The Cons of Long Nails for Nurses
Now let’s see the real deal. Having long fingernails as a nurse has more cons than pros. Let’s see what the cons of having lengthy fingernails are:
They can be a breeding ground for bacteria: While nails can protect your fingers from bacteria, they can also be a breeding ground for bacteria if they’re not properly cleaned and maintained. It’s important to ensure that you’re regularly washing your hands and using hand sanitizer to prevent infection.
They can cause damage to patients: One of the dangers of having long nails is that they can cause harm to patients. If you’re not careful, those sharp tips could scratch or poke a patient’s skin, leading to an infection.
They can get in the way: Another downside to having longer fingernails is that they could get in the way while you’re trying to do your job. When you’re constantly washing patients or administering medications, those long claws could become soaked, making it difficult to grip items or open containers.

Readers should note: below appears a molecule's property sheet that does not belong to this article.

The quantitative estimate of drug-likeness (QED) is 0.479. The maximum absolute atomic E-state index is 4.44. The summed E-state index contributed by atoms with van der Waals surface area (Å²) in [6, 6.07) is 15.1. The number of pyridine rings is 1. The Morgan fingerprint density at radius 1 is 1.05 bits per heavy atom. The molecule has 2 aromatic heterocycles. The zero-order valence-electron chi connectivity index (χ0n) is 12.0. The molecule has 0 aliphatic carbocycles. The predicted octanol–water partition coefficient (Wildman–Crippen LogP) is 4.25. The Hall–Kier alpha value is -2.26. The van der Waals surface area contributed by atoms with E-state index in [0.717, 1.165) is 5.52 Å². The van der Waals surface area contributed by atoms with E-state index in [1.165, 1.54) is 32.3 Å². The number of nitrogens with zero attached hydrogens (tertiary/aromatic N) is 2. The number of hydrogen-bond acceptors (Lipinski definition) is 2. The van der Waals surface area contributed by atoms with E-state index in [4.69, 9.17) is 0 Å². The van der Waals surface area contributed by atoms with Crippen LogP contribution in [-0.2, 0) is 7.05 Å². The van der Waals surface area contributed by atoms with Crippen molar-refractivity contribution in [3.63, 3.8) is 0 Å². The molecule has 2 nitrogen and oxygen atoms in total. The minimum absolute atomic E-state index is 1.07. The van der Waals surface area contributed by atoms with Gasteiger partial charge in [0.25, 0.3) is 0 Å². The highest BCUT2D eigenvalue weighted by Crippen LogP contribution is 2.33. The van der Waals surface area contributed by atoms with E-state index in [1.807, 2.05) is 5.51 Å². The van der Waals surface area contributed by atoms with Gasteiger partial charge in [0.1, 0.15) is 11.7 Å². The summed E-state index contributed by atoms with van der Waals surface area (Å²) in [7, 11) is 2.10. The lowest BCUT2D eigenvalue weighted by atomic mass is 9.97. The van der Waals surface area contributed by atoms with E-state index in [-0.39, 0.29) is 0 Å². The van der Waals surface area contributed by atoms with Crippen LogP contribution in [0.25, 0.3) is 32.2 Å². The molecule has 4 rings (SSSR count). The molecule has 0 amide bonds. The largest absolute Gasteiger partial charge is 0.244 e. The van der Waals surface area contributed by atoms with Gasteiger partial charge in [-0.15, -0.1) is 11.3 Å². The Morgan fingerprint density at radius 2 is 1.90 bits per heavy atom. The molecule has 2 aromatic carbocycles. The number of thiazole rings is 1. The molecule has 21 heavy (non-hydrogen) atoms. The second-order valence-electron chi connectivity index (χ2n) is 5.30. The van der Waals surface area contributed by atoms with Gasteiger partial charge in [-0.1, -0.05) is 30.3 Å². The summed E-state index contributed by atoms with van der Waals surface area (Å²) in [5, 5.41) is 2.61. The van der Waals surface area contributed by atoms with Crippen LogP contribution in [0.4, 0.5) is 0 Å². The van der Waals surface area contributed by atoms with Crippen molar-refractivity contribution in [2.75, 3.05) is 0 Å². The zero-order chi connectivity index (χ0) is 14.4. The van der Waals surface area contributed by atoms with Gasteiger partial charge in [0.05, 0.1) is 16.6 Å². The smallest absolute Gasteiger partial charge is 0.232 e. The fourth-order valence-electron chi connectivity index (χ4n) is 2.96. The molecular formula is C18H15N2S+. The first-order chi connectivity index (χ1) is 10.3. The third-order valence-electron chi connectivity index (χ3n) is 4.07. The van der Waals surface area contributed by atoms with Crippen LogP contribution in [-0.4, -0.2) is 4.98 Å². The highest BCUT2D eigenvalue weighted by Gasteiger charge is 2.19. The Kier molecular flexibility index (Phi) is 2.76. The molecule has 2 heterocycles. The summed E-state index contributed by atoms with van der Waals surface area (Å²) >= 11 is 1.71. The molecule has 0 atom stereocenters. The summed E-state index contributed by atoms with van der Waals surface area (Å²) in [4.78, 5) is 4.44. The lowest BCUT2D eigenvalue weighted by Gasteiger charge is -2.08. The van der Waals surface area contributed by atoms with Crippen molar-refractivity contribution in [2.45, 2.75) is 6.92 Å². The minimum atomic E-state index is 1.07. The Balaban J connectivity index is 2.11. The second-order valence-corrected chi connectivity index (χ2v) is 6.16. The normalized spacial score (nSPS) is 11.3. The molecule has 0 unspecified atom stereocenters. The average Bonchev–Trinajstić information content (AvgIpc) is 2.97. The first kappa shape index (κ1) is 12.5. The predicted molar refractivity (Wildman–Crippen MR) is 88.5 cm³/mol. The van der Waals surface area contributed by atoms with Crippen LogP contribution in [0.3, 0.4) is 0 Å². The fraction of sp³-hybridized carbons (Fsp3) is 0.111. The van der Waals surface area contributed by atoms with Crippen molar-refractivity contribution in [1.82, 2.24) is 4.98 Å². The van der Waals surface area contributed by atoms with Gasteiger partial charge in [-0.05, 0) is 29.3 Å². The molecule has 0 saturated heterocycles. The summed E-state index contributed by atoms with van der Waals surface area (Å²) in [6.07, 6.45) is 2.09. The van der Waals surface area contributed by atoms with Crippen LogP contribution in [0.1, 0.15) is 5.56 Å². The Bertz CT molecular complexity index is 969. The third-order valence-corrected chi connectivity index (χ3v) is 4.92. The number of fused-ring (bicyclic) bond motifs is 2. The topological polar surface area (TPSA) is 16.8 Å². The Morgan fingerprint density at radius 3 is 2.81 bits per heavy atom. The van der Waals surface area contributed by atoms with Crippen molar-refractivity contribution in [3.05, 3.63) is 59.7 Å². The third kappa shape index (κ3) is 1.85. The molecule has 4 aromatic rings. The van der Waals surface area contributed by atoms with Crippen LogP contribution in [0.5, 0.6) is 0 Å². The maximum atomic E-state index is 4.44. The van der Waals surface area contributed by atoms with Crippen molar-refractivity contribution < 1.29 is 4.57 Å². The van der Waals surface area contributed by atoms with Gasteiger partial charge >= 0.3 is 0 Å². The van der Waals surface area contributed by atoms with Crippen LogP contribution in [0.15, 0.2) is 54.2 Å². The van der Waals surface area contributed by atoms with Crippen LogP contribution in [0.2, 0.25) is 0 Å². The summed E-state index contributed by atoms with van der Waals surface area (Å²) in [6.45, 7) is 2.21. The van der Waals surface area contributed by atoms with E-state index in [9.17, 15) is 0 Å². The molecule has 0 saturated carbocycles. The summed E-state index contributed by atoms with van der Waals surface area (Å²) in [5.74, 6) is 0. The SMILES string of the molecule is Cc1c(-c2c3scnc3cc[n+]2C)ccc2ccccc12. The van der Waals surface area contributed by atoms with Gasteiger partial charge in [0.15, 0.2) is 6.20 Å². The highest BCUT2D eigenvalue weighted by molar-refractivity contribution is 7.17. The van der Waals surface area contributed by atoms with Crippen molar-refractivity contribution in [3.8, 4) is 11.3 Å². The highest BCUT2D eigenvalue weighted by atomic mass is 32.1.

They can be a distraction: Having lengthy fingernails can be distracting—both for you and for patients. If you’re constantly fidgeting with your nails or worrying about them breaking, it could take away from the quality of care that you’re providing.
They’re not always allowed: In some hospitals or clinics, long nails are not allowed due to the risks they pose to patients. So before growing your nails, check with your employer first to see if there are any restrictions in place.
Not good for your hygiene: One of the most important things for nurses is maintaining good hygiene. Unfortunately, lengthy nails can make it difficult to do this. It’s hard to keep your nails clean when you’re constantly washing your hands or using gloves.
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Long fingernails can cause cuts and scrapes: Lengthy nails for nurses is that they can cause cuts and scrapes. Nurses with longer nails are more likely to accidentally scratch themselves or their patients. This can lead to the spread of infection and the development of scars or other wounds.